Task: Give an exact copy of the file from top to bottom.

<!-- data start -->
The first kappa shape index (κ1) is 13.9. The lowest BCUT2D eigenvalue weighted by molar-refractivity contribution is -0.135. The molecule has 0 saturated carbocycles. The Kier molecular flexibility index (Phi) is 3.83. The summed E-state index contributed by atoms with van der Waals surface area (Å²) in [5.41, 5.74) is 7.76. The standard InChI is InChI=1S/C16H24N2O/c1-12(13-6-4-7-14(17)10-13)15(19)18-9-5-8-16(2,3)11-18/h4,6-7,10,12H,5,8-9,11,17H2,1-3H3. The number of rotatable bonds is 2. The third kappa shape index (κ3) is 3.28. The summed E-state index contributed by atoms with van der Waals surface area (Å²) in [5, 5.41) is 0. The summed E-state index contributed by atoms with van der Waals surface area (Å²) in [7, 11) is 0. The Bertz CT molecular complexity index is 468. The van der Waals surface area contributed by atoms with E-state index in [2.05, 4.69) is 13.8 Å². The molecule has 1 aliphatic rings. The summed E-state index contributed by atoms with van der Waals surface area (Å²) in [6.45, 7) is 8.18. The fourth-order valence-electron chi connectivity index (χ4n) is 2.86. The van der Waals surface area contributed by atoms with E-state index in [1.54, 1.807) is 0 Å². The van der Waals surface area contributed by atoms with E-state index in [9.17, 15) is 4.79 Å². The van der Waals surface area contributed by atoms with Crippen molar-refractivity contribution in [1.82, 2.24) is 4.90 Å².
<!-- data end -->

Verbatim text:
The first kappa shape index (κ1) is 13.9. The lowest BCUT2D eigenvalue weighted by molar-refractivity contribution is -0.135. The molecule has 0 saturated carbocycles. The Kier molecular flexibility index (Phi) is 3.83. The summed E-state index contributed by atoms with van der Waals surface area (Å²) in [5.41, 5.74) is 7.76. The standard InChI is InChI=1S/C16H24N2O/c1-12(13-6-4-7-14(17)10-13)15(19)18-9-5-8-16(2,3)11-18/h4,6-7,10,12H,5,8-9,11,17H2,1-3H3. The number of rotatable bonds is 2. The third kappa shape index (κ3) is 3.28. The summed E-state index contributed by atoms with van der Waals surface area (Å²) in [5, 5.41) is 0. The summed E-state index contributed by atoms with van der Waals surface area (Å²) in [7, 11) is 0. The Bertz CT molecular complexity index is 468. The van der Waals surface area contributed by atoms with E-state index in [2.05, 4.69) is 13.8 Å². The molecule has 1 aliphatic rings. The summed E-state index contributed by atoms with van der Waals surface area (Å²) in [6.45, 7) is 8.18. The fourth-order valence-electron chi connectivity index (χ4n) is 2.86. The van der Waals surface area contributed by atoms with E-state index in [1.54, 1.807) is 0 Å². The van der Waals surface area contributed by atoms with E-state index in [9.17, 15) is 4.79 Å². The van der Waals surface area contributed by atoms with Crippen molar-refractivity contribution in [1.82, 2.24) is 4.90 Å².